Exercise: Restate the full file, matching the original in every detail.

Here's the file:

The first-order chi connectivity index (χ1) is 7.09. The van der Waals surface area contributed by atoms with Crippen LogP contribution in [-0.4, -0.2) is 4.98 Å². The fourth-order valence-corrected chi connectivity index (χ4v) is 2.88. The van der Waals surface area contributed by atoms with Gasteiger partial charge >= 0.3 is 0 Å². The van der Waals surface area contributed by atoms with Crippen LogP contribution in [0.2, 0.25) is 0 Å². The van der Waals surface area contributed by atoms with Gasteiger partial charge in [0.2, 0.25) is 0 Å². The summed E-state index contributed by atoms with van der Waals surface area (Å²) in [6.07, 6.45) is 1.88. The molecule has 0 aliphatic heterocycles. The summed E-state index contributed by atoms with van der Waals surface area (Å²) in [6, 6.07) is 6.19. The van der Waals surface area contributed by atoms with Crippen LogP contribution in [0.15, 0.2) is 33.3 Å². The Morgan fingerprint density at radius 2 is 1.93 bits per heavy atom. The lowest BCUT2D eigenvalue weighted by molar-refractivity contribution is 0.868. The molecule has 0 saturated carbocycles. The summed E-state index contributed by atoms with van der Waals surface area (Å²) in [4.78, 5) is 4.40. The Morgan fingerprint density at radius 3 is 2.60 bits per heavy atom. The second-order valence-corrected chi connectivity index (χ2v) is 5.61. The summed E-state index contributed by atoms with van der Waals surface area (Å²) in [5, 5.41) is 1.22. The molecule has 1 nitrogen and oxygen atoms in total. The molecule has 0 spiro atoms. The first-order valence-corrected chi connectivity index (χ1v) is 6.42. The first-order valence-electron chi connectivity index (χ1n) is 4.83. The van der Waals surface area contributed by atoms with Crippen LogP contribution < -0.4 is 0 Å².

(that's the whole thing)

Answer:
The first-order chi connectivity index (χ1) is 7.09. The van der Waals surface area contributed by atoms with Crippen LogP contribution in [-0.4, -0.2) is 4.98 Å². The fourth-order valence-corrected chi connectivity index (χ4v) is 2.88. The van der Waals surface area contributed by atoms with Gasteiger partial charge >= 0.3 is 0 Å². The van der Waals surface area contributed by atoms with Crippen LogP contribution in [0.2, 0.25) is 0 Å². The van der Waals surface area contributed by atoms with Gasteiger partial charge in [0.2, 0.25) is 0 Å². The summed E-state index contributed by atoms with van der Waals surface area (Å²) in [6.07, 6.45) is 1.88. The molecule has 0 aliphatic heterocycles. The summed E-state index contributed by atoms with van der Waals surface area (Å²) in [6, 6.07) is 6.19. The van der Waals surface area contributed by atoms with Crippen LogP contribution in [0.15, 0.2) is 33.3 Å². The Morgan fingerprint density at radius 2 is 1.93 bits per heavy atom. The lowest BCUT2D eigenvalue weighted by molar-refractivity contribution is 0.868. The molecule has 0 saturated carbocycles. The summed E-state index contributed by atoms with van der Waals surface area (Å²) in [4.78, 5) is 4.40. The Morgan fingerprint density at radius 3 is 2.60 bits per heavy atom. The second-order valence-corrected chi connectivity index (χ2v) is 5.61. The summed E-state index contributed by atoms with van der Waals surface area (Å²) in [5, 5.41) is 1.22. The molecule has 1 nitrogen and oxygen atoms in total. The molecule has 0 spiro atoms. The first-order valence-corrected chi connectivity index (χ1v) is 6.42. The first-order valence-electron chi connectivity index (χ1n) is 4.83. The van der Waals surface area contributed by atoms with Crippen LogP contribution < -0.4 is 0 Å².